Thursday, May 24, 2012

Post Picayune lowers Nokia target price to $0.00

A lot of people wonder: When will Microsoft buy up the remains of Nokia, now that they ****** their *** up like in a car crash? How low does the stock have to go before MS buys the cadaver?

Here is my prediction: $0.00.

Why? Because as long as MS has a man on the inside (Stephen Elop... inside and all the way up), they already own Nokia as much as they need to.

People expect MS to bail out Nokia and prevent it from failing. When would they do that? Answer: When the stock price reaches $0.00. At that price, it means that investors do not expect to have any ROI at all from a purchase of Nokia. It is essentially the value of a bankrupt company. If the stock price is above that, it means that Nokia's probably not bankrupt and still has its own assets to waste on its survival. So why would MS throw its own money onto the fire when Nokia is still burning away quite toastily?

What factors determine NOK's current price, which has a market cap lower than its book value (ie. it is undervalued)?
1. Expectation that Nokia will burn through its cash and may go bankrupt in a year or three, and that it is completely committed to this doomed fate, pushes the price toward $0.
2. The possibility that it will become profitable in the next few quarters keeps it away from $0, but its current trajectory suggests that this is not likely without some miracle.
3. The possibility that Elop will be fired, and the stock will jump, and that the company can be turned around or even that the company will be liquidated before it goes bankrupt, makes for a long-shot bet that the stock will be worth a lot more than it is now.

In my estimate, many investors have hope that Nokia will stop doing what it's doing and what it has publicly committed to keep doing, and fewer have hope that they'll stick to their plan and succeed, while most investors expect them to stick to the plan and fail.

If MS doesn't already control Nokia's shareholders, then there is a chance that Nokia will come to its senses and fire Elop. In that case, we're talking about a different game. First, there will be a jump in the stock price simply from the renewed hope that Nokia may turn itself around without Elop. But there will also be a jump if there is a perception that MS no longer owns the company. If people believe that MS still wants to control Nokia, then at that point they may need to pay more than $0.00 for it, and the price will go up depending on how much they are seen to need it.

If the current trend continues---Nokia failing in its Windows Phone strategy and yet remaining committed to its own doom---I think that it indicates a general understanding that Nokia is completely controlled by MS, and that MS has no interest in seeing Nokia succeed. If MS only needs Nokia to stay afloat, it can do so at a value as low as $0. A bailout at any higher means that MS is--or wants people to see that they are--committed to Nokia's success, not just their existence. MS just doesn't roll that way. If anything, they might want such a bailout to be done secretly, so that it's not seen as the embarrassment of "WP manufacturers have to be propped up." If these speculations are indeed true, then Nokia stock price and book value should head for $0 in absence of some great success for WP and/or a shareholder revolt.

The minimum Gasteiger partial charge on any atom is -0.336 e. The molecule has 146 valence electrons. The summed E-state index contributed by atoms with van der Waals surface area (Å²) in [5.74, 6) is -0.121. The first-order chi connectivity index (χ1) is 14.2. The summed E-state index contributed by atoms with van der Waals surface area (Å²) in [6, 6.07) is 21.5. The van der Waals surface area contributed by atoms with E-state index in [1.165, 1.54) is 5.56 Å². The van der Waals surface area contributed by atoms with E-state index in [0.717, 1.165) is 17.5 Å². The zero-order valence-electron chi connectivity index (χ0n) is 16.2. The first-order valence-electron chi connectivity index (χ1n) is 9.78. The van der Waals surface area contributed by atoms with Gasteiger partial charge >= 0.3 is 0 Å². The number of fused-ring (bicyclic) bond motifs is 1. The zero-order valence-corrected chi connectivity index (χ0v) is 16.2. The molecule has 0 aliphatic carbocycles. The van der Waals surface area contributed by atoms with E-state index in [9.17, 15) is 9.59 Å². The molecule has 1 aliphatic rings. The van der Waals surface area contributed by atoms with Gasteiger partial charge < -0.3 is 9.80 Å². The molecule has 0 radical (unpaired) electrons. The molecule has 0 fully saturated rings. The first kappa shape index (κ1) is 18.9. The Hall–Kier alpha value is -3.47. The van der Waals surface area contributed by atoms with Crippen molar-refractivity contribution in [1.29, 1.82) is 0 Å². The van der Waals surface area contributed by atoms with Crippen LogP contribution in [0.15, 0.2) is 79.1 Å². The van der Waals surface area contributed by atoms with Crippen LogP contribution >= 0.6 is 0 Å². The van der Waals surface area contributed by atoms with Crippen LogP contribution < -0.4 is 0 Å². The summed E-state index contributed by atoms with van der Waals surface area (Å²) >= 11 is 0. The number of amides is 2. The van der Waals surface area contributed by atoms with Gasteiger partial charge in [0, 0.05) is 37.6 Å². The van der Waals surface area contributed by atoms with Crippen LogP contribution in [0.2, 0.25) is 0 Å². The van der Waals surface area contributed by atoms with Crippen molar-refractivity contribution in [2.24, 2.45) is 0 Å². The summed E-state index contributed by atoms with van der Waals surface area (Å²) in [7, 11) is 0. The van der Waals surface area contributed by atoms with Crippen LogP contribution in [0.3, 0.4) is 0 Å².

Disclosure: I have no position in either of the stocks mentioned, and I would rather see MSFT dead and buried in a pile of its own pig feces than consider investing in them, and it would be nice if NOK got the hell away from MS and climbed out of the grave Elop's been relentlessly digging for them.

I was looking for a job, and then I found a job. And heaven knows I'm miserable now

In the movie American Splendor, Harvey wakes up from a nightmare to his comforting reality: "I got a job! I got a job!"

For me "I got a job" is the nightmare from which to wake.

Most people seem to treat a job as a necessity. They wish me luck in finding gainful employment. They treat it as if I'm missing out on something.

I do not see it that way.

Work is not a necessity. Work is usually only a means to fulfil other (real) necessities. Satisfying work may also be a luxury.

Further I submit that no woman or man is truly free who needs to do work for someone else in order to eat. I realize I'm speaking of an ideal world and not the reality we currently exist in, but I do believe that almost no one is truly free in our world (for this and any multitude of other reasons).

If you are forced to do the work that another commands, just so you are able to survive, then you are a slave. Even if work is inescapable in life, a free person would at least do work according to her own will, not the will of others.

I think most would vehemently disagree, because most feel they need their jobs (and they pretty much do, because they're enslaved by employers and a society built to avoid making it easy to not work), and the thought that "this is how reality is" is easier to accept than the thought that "there are many other options, but they're kept from me." It is more comforting to believe that we are in control of a reality with many inherent limits, than it is to accept being controlled and limited by others.

Until things change (and they will, whether in a hundred, or a thousand, or a million years), it seems the only way to escape the "work is a necessity" mentality is not just a change in attitude, but some combination of a change in lifestyle, luck, ... and hard work.